"I think the impact on the Irish ecosystem will be fairly contained,” she said, although she added that the full effect of SVB’s dramatic collapse has yet to be seen.
As of the end of February 2023, Isif had approximately $100m (€94m) invested in five investment funds managed by SVB Capital, a subsidiary of SVB Financial Group, and received distributions in excess of that amount since 2012, an Isif spokesperson said.
Anglo and SVB were exactly the same. Both very dodgy banks handling dodgy money killed by huge losses on mind numbingly stupid trades (Anglo was mostly FX - $5 billion’sh) and by depositor flight.
Anglo went from 30 billion euro deposits to over 70 billion euro in a few years then in less than 18 months 35 billion plus euro walked out the door. (the Austrian connection?) But Anglo had written about 60 billion plus of loans on deposits that mostly no longer existed. This was not like Northern Rock or the Scots Gits banks, who borrowed short and lent long. Anglo was recycling hot money as loans. No deposits and CB involved check kiting, sorry cross deposits - then its NAMA time.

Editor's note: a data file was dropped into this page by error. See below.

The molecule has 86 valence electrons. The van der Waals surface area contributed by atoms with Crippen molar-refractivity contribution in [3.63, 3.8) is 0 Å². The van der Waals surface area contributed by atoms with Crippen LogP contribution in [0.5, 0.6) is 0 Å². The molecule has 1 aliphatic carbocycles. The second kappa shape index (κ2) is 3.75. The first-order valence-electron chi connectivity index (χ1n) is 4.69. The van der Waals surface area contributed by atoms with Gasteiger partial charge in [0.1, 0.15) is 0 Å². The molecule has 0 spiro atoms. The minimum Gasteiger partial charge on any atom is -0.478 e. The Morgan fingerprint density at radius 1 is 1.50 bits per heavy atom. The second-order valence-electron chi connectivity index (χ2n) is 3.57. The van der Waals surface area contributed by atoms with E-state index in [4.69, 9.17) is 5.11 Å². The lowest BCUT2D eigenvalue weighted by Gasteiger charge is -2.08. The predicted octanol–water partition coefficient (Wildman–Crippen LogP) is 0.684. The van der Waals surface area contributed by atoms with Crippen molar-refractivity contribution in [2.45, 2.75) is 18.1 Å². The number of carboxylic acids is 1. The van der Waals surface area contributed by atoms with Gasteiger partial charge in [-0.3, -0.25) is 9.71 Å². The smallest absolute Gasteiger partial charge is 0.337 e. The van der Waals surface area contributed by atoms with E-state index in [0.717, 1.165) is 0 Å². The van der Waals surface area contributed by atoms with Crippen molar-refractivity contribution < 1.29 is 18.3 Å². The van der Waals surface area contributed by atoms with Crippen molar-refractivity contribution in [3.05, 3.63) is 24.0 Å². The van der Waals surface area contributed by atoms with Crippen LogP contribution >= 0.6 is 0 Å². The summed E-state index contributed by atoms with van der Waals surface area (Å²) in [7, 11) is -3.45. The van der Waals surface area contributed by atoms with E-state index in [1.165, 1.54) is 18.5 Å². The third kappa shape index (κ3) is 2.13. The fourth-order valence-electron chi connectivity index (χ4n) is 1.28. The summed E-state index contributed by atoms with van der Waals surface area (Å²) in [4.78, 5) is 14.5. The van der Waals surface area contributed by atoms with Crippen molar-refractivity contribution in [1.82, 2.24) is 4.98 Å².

Most of SVB’s deposits was VC money from the second tier and below VC’s who have been running a very lucrative Ponzi since the early 2000’s. All the 2 for them. Management fees. Almost no 20 for the investors. Almost all schmucks and rubes from the pension / “private equity” funds who in the last 10/15 years have been in a desperate search for yield. Another side effect of the zero / negative interest rate CB policy.
It will be interesting to see how many dot coms / unicorns cant make payroll the next few weeks. As none of them had positive cash-flows. Quite the opposite. For local interest watch Strip. Even for a dot com there was always something very odd about the optics. A zero margins business and not very impressive guys with none of the usual connections. A front for something or someone. One way or another. A eCommerce version of the old time laundromat or carwash maybe.